Did You Know?
by Chip Brooks
Article #7 * Part I
William Christian Frutiger or W.C. as he preferred to be called was a cigar maker. He started in the cigar business around 1900 - working here and there in a little town in Pennsylvania named Red Lion. You probably have never heard of W.C. or Factory 417 but I'll bet you have heard of a few of the 15 or so titles made at Factory 417, First Dist. PA: Bank Note, Big Wolf, Hambone, Sun Maid, Victory, Banker's Bouquet and El Garcia.
Bob Frutiger is W.C.'s grandson, semi-retired now and still living in Red Lion. I 'met' Bob on-line a year or so ago as the successful bidder of one of his occasional cyber auctions (a cigar label of course!). Recently I was checking out the labels for auction and came across a Bank Note inner. The description identified the label as one produced in his grandfather's factory: W.C. Frutiger & Co. You guessed it, Bob was the seller. The old proverbial light bulb went off (OK so it wasn't a very big light bulb). Wow! How often do you get the opportunity to talk with someone who was closely related to a cigar maker from the early 1900's especially from a town like Red Lion; a town that once had hundreds of cigar manufacturers from mom & pop business' to large and highly successful factories and someone whose grandfather produced several of the labels that many of us have in our collections? What ensued from there were many E-mails back and forth and a telephone conversation that lasted several hours with a very gentle man in Red Lion, with great patience who was willing to help me out (maybe Ed will reimburse my expenses - Right!). The result: A two part article on Factory 417, W.C.'s label buying techniques and cigar making tricks, fascinating details about a few of his titles and just some great information about a town and its people - yesterday & today. Thank You BOB!
"Did You Know?" - "FACTORY 417"
W.C. purchased Factory 743 in Felton, PA (a town with 300 people, 2 miles from Red Lion) around 1918. With his purchase of the factory, he inherited several labels one of which was Bank Note. Interesting point: Bank Note was probably around for several years prior to 1918 but we don't know who actually owned the label originally. Shortly after getting his start as a cigar manufacturer, W.C. purchased Factory 417 in Red Lion. He closed Factory 743 and integrated that factory's tobacco and labels with his newly acquired factory's stock. This is the reason some Bank Note boxes and TINS have either Factory 743 or Factory 417 listed on them.
Factory 417 manufactured cigars from 1920 to 1967, at first made by hand and then later by machine. The building was 4 stories high, 50 feet wide and 150 feet long. The 4th floor had a large skylight enabling the workers who sorted and packed the cigar boxes to easily discern the color variances of the tobacco leaf from claro (light green) to maduro (dark brown/black).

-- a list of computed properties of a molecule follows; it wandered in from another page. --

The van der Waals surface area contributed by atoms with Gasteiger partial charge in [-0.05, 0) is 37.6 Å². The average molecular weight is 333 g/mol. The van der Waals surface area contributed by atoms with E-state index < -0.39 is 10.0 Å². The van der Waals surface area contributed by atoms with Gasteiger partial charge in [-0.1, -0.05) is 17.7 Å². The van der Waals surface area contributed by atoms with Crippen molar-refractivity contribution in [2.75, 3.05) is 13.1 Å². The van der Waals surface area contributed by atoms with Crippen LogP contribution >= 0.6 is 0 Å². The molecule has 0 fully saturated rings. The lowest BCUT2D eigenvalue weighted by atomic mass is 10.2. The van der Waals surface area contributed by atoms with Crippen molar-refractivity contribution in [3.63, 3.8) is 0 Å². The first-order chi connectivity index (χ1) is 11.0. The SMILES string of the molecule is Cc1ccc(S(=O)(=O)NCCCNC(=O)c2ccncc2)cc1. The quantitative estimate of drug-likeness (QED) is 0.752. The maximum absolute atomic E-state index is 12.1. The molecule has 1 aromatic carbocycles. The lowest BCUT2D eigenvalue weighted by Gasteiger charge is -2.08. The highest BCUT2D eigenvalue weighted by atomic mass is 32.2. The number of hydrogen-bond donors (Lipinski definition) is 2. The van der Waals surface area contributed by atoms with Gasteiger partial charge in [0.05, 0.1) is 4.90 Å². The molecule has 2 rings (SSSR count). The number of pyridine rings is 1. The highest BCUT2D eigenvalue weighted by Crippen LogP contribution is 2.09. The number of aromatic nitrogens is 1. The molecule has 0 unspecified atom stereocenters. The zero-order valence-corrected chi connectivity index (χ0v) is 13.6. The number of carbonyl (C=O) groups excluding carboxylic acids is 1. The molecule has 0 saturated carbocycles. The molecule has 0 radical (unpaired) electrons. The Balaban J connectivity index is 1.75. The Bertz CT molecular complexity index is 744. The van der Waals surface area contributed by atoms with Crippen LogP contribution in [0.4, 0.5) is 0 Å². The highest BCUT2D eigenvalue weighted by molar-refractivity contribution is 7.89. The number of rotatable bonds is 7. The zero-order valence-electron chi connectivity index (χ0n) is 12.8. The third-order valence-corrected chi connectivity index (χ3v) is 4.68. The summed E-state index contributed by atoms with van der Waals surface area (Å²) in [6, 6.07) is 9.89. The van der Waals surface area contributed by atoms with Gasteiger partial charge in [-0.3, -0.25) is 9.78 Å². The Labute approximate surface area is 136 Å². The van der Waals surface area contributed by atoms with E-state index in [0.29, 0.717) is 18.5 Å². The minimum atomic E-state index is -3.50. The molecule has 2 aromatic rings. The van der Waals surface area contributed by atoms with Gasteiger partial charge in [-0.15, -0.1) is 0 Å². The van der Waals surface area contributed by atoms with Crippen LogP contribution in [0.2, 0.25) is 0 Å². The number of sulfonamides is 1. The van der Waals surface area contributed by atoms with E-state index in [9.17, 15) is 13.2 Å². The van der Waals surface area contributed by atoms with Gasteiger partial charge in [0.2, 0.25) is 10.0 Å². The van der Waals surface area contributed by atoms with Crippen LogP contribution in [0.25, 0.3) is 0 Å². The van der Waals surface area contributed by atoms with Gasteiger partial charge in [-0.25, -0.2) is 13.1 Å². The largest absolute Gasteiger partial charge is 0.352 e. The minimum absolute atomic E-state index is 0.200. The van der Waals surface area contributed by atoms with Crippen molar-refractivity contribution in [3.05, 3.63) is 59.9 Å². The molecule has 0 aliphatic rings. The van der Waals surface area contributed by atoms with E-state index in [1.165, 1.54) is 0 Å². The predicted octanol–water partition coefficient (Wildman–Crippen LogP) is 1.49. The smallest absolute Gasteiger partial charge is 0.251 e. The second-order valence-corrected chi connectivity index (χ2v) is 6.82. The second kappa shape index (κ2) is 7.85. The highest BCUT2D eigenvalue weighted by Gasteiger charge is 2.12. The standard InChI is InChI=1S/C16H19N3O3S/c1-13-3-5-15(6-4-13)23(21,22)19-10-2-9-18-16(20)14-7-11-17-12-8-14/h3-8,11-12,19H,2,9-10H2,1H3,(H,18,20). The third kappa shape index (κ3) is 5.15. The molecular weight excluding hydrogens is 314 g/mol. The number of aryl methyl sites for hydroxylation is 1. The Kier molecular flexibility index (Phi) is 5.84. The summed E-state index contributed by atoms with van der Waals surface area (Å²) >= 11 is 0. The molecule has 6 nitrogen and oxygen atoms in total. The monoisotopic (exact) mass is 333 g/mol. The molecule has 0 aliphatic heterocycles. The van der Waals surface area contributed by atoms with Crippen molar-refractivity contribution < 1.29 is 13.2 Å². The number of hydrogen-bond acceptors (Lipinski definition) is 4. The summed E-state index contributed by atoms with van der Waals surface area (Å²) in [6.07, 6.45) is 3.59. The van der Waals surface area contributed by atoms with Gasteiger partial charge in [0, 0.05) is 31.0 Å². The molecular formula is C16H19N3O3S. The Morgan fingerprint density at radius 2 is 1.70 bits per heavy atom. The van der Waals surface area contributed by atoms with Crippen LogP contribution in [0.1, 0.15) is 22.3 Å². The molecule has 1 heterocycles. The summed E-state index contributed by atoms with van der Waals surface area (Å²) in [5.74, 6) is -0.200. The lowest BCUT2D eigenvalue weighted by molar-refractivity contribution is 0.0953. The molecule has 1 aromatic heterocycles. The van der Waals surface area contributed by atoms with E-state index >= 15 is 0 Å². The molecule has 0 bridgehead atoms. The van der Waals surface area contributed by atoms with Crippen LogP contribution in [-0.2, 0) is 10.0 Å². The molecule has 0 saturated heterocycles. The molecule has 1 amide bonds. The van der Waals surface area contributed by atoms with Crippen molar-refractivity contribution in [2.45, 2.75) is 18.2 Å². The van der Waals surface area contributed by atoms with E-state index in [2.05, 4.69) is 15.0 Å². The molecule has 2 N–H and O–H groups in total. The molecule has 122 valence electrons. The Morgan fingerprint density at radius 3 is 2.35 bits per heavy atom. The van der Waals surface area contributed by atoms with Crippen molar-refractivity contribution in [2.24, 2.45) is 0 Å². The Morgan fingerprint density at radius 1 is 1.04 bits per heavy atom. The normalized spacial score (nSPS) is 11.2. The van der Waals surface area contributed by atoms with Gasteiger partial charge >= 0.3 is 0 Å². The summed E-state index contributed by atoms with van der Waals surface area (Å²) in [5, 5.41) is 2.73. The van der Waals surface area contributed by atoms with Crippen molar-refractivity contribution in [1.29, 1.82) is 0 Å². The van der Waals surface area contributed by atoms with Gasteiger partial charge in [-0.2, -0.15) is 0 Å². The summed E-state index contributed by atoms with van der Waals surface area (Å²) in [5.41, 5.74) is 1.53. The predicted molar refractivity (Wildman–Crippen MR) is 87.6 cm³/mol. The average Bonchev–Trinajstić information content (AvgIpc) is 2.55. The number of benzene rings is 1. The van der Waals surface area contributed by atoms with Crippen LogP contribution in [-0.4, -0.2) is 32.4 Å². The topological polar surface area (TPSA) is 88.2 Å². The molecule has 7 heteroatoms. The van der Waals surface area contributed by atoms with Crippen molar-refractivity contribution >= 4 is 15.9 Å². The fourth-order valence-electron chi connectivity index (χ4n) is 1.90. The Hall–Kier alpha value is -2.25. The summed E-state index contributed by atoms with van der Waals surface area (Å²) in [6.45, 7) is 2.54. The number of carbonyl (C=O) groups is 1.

In the 20's and 30's about 135 people worked at Factory 417. Using short filler, an exceptional roller would produce about 800 cigars in 8 hours. If a fair roller, she would produce about 600 cigars in the same time frame. They were paid by the piece. In 1947 the going rate was $.27 per 100 cigars or $2.16 per day for the exceptional roller. As was the common practice in Red Lion, W.C. always used short filler for his cigars. To roll a cigar with long filler was very time consuming and costly. Side note: short filler is tobacco shredded into pieces 1"x ½" and then rolled into the cigar - long filler is 1 to 3 tobacco leafs folded and then painstakingly rolled into a cigar.
In the late teens, the first Filler Plant opened in Red Lion. The cigar manufacturers would inform the plant what the formulas, flavors and blends were for each of their brands and the plant would provide the finished filler tobacco ready to roll. On one of his brands, W.C. used brewed coffee to keep it moist before rolling. During this time, most of the quality tobacco was aged 5 years before it was used. Side note: By 1927 one-fifth of all 5¢ cigars consumed in the U.S. were made in York County, PA: Red Lion, East Prospect, Yorkana, Hanover, Felton just to name a few.
When buying labels for the factory, W.C. would purchase approximately a 10 year supply. If business was good for that label, a 10 year supply would consist of 95 bundles @ 500 labels per bundle or about 47,500 labels. If business wasn't that good it could easily become a 20 year supply. When the prices changed they would just add a sticker to the label with the new price. A common practice of the time has made it difficult today to establish some of the labels original origins. Occasionally W.C. would receive an order from an outside customer with their own tobacco but no label. If he did not have any extra labels to use, W.C. would buy another factory's labels to fill the customer's order. This resulted in a cigar with the customer's tobacco, another factory's label and Factory 417's number on the box. This is why boxes may vary with different factory numbers but have the same label.
Did You Know?
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